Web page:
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Causes

There are many causes of agitation. Some of them are:

  • Alcohol intoxication or withdrawal
  • Allergic reaction
  • Caffeine intoxication
  • Certain forms of heart, lung, liver, or kidney disease
  • Intoxication or withdrawal from drugs of abuse (such as cocaine, marijuana, hallucinogens, PCP, or opiates)
  • Hospitalization (older adults often have delirium while in the hospital)
  • Overactive thyroid gland (hyperthyroidism)
  • Infection (especially in elderly people)
  • Nicotine withdrawal
  • Poisoning (for example, carbon monoxide poisoning)
  • Some medicines, including theophylline, amphetamines, and steroids
  • Trauma
  • Vitamin B6 deficiency

Agitation can occur with brain and mental health disorders, such as:

Considerations

Agitation can come on suddenly or over time. It can last for a few minutes, for weeks, or even months. Pain, stress, and fever can all increase agitation.

Agitation by itself may not be a sign of a health problem. But if other symptoms occur, it can be a sign of disease.

Agitation with a change in alertness (altered consciousness) can be a sign of delirium. Delirium has a medical cause and should be checked by a health care provider right away.

Definition

Agitation is an unpleasant state of extreme arousal. An agitated person may feel stirred up, excited, tense, confused, or irritable.

Home Care

The most important way to deal with agitation is to find and treat the cause. Agitation may lead to an increased risk of suicide and other forms of violence.

After treating the cause, the following measures can reduce agitation:

  • A calm environment
  • Enough lighting during the day and darkness at night
  • Medicines such as benzodiazepines, and in some cases, antipsychotics
  • Plenty of sleep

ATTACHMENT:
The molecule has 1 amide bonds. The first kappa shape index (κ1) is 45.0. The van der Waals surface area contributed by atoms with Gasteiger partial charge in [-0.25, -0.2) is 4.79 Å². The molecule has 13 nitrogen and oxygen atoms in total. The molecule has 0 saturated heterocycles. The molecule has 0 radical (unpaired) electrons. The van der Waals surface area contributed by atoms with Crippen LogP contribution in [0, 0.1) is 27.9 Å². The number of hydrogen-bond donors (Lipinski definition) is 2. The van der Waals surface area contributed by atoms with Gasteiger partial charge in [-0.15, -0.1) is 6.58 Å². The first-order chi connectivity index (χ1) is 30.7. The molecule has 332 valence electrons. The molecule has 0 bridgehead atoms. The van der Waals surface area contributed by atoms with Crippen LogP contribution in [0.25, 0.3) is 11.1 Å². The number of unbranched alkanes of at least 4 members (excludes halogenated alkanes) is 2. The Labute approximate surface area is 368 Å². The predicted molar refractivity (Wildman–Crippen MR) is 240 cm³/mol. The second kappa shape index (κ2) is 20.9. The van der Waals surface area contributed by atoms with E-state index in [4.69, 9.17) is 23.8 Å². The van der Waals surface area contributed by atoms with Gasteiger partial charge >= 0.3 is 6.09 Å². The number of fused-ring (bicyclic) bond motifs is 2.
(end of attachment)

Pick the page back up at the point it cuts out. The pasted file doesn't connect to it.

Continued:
DO NOT physically hold back an agitated person, if possible. This usually makes the problem worse. Use restraints only if the person is at risk of harming themselves or others, and there is no other way to control the behavior.

What to Expect at Your Office Visit

Your provider will take a medical history and do a physical examination. To better understand your agitation, your provider may ask you specific things about your agitation.

Tests may include:

  • Blood tests (such as a blood count, infection screening, thyroid tests, or vitamin levels)
  • Head CT or head MRI scan
  • Lumbar puncture (spinal tap)
  • Urine tests (for infection screening, drug screening)
  • Vital signs (temperature, pulse, breathing rate, blood pressure)

Treatment depends on the cause of your agitation.

When to Contact a Medical Professional

Contact your provider for agitation that:

  • Lasts a long time
  • Is very severe
  • Occurs with thoughts or actions of hurting yourself or others
  • Occurs with other, unexplained symptoms

Review Date: 3/26/2018
Reviewed By: Fred K. Berger, MD, addiction and forensic psychiatrist, Scripps Memorial Hospital, La Jolla, CA. Also reviewed by David Zieve, MD, MHA, Medical Director, Brenda Conaway, Editorial Director, and the A.D.A.M. Editorial team.

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